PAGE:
1

I have a Users table of 76 users and UserGroups table.

Using MVC, OData, a generic repository and EF, I am trying to optimize data retrieval when filtering based on the user group:

/api/Users?$filter=USERGROUPS/any(usergroup: usergroup/ID eq 'Group1')

On the client side, I get the right number of users - 71 (as OData is filtering based on the result), however I want to limit the number of records being returned form the actual query - ie. I do not want to return all records then filter (not optimal for very large data sets).

My API controller method is as follows:

    [Queryable(AllowedQueryOptions = AllowedQueryOptions.All)]
    public IQueryable<USER> Get()
    {
        var unitOfWork = new ATMS.Repository.UnitOfWork(_dbContext);

        var users = unitOfWork.Repository<USER>()
                              .Query()
                              .Include(u => u.USERGROUPS)
                              .Get()
                              .OrderBy(order => order.USERNAME);

        unitOfWork.Save();      // includes Dispose()

        return users.AsQueryable();
    }

I read in this post that:

Entity framework takes care of building dynamic query based on the request.

However, using a SQL Server profiler, the query executed is requesting all the records, rather than a filtered query.

Adding a .Take() to the query does not accomplish the desired result, as we also need the actual number of records returned for paging purposes.

I was thinking of using the grabbing some properties through ODataQueryOptions, but that doesn't seem quite right either.

Is my implementation of Unit of Work and Repository incorrect, in relation to what I am trying to accomplish, and if so, how can this be corrected?

0

Simple - Just set the Page size for the Queryable atrribute [Queryable(PageSize=10)]

http://www.asp.net/web-api/overview/odata-support-in-aspnet-web-api/supporting-odata-query-options#server-paging

If You'd tell the EF where to apply the options, it would work. Like this :

    //[Queryable(AllowedQueryOptions = AllowedQueryOptions.All)]
    public IQueryable<USER> Get(ODataQueryOptions<USER> options)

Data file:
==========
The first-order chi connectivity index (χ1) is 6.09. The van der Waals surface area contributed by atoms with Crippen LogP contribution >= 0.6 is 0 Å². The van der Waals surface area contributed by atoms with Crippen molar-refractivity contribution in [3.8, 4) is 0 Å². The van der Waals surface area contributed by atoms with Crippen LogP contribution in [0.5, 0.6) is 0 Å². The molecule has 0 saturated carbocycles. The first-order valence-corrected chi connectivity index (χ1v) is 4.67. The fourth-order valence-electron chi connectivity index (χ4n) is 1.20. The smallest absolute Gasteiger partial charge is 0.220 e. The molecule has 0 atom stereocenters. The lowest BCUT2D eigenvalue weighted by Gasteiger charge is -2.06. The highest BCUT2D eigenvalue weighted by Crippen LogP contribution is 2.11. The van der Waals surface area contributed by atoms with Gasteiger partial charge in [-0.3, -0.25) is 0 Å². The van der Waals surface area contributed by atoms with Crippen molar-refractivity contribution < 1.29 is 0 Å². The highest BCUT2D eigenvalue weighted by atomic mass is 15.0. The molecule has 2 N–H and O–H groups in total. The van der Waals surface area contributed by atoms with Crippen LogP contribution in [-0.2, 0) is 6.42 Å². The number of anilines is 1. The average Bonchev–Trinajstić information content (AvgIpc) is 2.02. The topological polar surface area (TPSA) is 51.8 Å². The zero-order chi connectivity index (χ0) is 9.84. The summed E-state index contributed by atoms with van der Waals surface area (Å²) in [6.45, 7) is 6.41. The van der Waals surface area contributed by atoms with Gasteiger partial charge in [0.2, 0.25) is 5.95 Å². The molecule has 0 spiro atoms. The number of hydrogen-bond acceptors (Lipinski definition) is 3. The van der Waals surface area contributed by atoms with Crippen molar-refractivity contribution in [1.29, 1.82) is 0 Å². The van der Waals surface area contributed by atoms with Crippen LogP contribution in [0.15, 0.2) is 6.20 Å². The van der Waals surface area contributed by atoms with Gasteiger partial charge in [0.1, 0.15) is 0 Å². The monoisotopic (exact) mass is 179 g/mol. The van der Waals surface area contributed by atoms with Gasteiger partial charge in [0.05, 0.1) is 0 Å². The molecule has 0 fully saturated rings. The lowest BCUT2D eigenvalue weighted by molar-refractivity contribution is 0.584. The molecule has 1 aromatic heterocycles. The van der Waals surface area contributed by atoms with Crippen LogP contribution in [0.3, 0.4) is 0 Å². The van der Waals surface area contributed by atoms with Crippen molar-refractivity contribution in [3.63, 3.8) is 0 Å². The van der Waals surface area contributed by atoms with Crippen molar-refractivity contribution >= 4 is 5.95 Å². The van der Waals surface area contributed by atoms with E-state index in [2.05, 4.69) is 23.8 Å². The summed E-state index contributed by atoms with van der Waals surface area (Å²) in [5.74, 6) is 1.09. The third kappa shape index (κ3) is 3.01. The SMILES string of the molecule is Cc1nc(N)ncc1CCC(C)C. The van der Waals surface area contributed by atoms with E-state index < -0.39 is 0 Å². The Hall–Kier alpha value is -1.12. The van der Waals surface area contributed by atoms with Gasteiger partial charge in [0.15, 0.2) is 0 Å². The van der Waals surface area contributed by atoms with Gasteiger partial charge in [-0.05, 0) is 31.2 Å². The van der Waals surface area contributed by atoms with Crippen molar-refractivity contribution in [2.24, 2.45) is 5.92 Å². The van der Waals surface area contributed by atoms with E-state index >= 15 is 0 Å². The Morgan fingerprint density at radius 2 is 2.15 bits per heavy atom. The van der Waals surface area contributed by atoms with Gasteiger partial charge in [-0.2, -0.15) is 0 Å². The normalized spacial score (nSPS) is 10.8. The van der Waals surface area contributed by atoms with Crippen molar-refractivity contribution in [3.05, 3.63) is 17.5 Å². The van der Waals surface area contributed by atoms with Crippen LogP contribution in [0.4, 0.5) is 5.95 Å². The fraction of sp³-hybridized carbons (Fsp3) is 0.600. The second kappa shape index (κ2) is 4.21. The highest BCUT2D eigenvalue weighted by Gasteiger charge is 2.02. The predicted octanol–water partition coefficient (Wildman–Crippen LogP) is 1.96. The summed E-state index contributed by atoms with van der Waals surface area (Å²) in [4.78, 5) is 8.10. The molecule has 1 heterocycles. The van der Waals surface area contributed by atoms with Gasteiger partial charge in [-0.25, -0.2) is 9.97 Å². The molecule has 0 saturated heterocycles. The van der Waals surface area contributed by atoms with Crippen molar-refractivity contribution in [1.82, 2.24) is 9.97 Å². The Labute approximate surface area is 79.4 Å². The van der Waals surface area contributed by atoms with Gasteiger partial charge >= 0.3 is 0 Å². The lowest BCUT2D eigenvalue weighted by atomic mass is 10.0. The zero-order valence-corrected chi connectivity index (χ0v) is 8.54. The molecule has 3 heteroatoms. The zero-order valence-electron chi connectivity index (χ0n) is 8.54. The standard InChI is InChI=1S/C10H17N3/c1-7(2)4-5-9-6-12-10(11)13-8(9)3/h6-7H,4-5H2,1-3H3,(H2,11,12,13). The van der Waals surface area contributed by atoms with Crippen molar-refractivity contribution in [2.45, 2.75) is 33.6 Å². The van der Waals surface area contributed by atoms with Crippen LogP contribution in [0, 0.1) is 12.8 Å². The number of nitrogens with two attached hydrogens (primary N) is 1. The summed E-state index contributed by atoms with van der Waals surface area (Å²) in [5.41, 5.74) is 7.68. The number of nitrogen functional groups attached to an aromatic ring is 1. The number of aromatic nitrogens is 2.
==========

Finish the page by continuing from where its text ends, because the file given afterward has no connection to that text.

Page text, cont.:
{

        var users = options.ApplyTo(_dbContext.Set<USER>()
                              .Query()
                              .Include(u => u.USERGROUPS)
                              .Get()
                              .OrderBy(order => order.USERNAME));

        return users;
    }

Your code didn't work, because it tried to apply the options onto the last line "users.AsQueryable()", so what actually happened, is that EF pull the FULL dataset, and then applied the query onto the last line (that being a in memory collection). And that's why You didn't see that "filter" not being passed to the SQL.

The mechanics are such, that EF tries to apply the Query, to the IQueryable collection that it finds in the code (there's still a question how does it find the correct line).

  • I see how that's working and the url provided for the next set of data, however, when looking at SQL Profiler, all the request is for all of the data. Maybe if someone can explain the mechanics of this, and how not all the data is returned then filtered? – ElHaix Aug 7 '13 at 17:53
  • Ok, however with the code you posted, there is a problem with the code inside the options.ApplyTo() brackets: Argument type 'System.Linq.IOrderedEnumerable<ATMS.DAL.USER>' is not assignable to parameter type 'System.Linq.IQueryable'. Adding .AsQueryable); at the end of the OrderBy fixes it, but still the return type is incorrect. – ElHaix Aug 7 '13 at 18:49
  • Also in addition to this, lets say we only get 10 records back from the db, is there a subsequent call or part of the call made to retrieve the total number of records? – ElHaix Aug 7 '13 at 18:51
  • Well, that kinda answers - Your problem is the answer to Your solution :) You can only apply filter to a Iqueryable collections. That's kinda the main idea and the main difference between IEnumerable and Iqueryable. – Marty Aug 7 '13 at 18:56
  • If you could use smth from DBContext that returns IQueryable - You'd be OK. If You use Ienumerable, as a source, all that can be done is filter the dataSet in Memory. – Marty Aug 7 '13 at 18:57

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